Given today’s digital landscape where anything from world music to world porn can be found with a few keystrokes or thumb swipes, these challenges not only seem dated—they capture the often-ridiculous culture of American book banning.

From Socrates to Satanic Verses, it’s no secret that written works have been banned, burned, and censored at the whim of dictators and the masses alike. Expression sometimes comes with a heavy price; poet Liu Xiaobo is serving an 11-year sentence in China for writing seven sentences. A common thread running through all forms of censorship is almost always fear—fear that new or different ideas pose a dangerous threat to established norms and authority. In the United States, a country where freedom of expression is guaranteed by the Constitution, book challenges originate from a different kind of authoritarian regime: the localized tyranny of the well-intentioned parent, a group, who, according to the American Library Association, are responsible for more book challenges than all other groups combined.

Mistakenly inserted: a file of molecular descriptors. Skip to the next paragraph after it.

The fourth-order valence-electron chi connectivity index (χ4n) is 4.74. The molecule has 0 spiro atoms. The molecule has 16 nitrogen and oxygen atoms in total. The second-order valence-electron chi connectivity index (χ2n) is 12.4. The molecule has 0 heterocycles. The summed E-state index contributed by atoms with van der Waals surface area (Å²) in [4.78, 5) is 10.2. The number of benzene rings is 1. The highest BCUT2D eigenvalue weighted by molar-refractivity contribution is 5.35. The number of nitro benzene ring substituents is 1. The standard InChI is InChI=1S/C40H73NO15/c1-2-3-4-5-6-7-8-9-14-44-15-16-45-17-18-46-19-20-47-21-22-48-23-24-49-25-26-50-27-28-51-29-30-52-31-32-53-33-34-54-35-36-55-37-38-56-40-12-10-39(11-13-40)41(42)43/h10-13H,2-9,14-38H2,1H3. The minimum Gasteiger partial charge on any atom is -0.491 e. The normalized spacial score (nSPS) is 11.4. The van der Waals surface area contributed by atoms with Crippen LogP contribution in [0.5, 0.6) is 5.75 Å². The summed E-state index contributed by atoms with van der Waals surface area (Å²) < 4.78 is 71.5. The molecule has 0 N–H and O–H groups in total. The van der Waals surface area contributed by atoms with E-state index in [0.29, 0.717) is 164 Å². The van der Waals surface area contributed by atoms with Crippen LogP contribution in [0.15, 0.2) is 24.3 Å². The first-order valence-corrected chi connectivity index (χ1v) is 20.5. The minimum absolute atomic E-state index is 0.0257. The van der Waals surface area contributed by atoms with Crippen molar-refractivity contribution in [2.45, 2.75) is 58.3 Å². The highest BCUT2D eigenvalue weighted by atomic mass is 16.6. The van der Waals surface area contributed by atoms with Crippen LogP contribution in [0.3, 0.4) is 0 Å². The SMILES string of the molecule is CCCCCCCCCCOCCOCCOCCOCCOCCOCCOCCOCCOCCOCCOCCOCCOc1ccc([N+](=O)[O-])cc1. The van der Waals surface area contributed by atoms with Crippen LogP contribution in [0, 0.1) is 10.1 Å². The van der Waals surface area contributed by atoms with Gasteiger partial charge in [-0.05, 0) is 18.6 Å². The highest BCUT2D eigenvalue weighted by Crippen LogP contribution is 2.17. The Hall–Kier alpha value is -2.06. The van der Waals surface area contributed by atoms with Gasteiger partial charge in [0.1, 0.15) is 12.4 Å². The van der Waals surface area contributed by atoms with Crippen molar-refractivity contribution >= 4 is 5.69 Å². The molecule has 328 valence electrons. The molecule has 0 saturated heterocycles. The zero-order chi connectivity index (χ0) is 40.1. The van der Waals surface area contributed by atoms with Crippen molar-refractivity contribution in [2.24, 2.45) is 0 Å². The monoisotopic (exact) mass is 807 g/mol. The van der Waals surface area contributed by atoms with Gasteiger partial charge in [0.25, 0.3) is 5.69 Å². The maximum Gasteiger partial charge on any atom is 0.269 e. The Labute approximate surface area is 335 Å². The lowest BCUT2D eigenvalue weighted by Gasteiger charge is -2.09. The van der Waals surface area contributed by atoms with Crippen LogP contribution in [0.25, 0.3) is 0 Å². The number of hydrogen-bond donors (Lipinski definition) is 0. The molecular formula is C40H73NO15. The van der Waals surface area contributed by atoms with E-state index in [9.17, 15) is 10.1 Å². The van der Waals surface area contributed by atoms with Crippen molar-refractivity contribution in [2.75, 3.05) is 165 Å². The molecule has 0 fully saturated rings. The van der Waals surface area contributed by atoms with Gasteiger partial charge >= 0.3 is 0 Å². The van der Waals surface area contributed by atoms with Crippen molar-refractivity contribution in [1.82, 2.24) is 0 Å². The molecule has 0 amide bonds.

As with past Banned Books Celebrations, we set out to expose those tyrannies by exploring, through written pieces and live events with banned authors, the cultural value, literary merits, and controversial ideas behind the books most frequently challenged. Where the Wild Things Are, The Absolutely True Diary of a Part-Time Indian, Huck Finn—for each of the books in the series, writers presented just as many thoughtful arguments in their defense as there are challenges. And as wonderful as all our pieces and events were, they were slightly overshadowed by real-time book banning in Randolph Country, North Carolina, where after a parental complaint, the school board voted unanimously to remove Ralph Ellison’s Invisible Man from school libraries. The main players dutifully played their roles, making broad and ill-informed statements about the literary merit, or lack thereof—of one of the country’s most celebrated literary works of the twentieth century. Students, librarians, journalists, and concerned community members stood up and spoke out, and in a week, the ban was rescinded in a 6-1 vote.